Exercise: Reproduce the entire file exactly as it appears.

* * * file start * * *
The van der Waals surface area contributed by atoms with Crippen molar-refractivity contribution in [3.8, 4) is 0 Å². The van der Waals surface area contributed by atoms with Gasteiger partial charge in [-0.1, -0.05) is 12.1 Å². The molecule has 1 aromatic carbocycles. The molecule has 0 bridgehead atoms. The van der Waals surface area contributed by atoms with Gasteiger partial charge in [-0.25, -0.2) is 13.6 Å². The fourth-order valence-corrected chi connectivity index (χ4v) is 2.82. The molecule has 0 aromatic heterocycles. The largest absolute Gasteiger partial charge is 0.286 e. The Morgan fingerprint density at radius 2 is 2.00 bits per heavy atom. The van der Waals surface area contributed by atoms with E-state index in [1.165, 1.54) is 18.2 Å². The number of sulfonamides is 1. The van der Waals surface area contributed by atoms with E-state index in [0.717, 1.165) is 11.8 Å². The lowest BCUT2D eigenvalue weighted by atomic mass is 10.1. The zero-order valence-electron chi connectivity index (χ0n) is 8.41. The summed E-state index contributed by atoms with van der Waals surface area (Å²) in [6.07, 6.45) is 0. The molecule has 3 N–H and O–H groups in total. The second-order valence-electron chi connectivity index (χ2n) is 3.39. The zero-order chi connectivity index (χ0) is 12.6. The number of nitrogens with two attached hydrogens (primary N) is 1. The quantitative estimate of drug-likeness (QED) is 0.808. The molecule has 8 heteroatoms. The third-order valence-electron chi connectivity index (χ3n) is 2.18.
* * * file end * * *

The van der Waals surface area contributed by atoms with Crippen molar-refractivity contribution in [3.8, 4) is 0 Å². The van der Waals surface area contributed by atoms with Gasteiger partial charge in [-0.1, -0.05) is 12.1 Å². The molecule has 1 aromatic carbocycles. The molecule has 0 bridgehead atoms. The van der Waals surface area contributed by atoms with Gasteiger partial charge in [-0.25, -0.2) is 13.6 Å². The fourth-order valence-corrected chi connectivity index (χ4v) is 2.82. The molecule has 0 aromatic heterocycles. The largest absolute Gasteiger partial charge is 0.286 e. The Morgan fingerprint density at radius 2 is 2.00 bits per heavy atom. The van der Waals surface area contributed by atoms with E-state index in [1.165, 1.54) is 18.2 Å². The number of sulfonamides is 1. The van der Waals surface area contributed by atoms with E-state index in [0.717, 1.165) is 11.8 Å². The lowest BCUT2D eigenvalue weighted by atomic mass is 10.1. The zero-order valence-electron chi connectivity index (χ0n) is 8.41. The summed E-state index contributed by atoms with van der Waals surface area (Å²) in [6.07, 6.45) is 0. The molecule has 3 N–H and O–H groups in total. The second-order valence-electron chi connectivity index (χ2n) is 3.39. The zero-order chi connectivity index (χ0) is 12.6. The number of nitrogens with two attached hydrogens (primary N) is 1. The quantitative estimate of drug-likeness (QED) is 0.808. The molecule has 8 heteroatoms. The third-order valence-electron chi connectivity index (χ3n) is 2.18.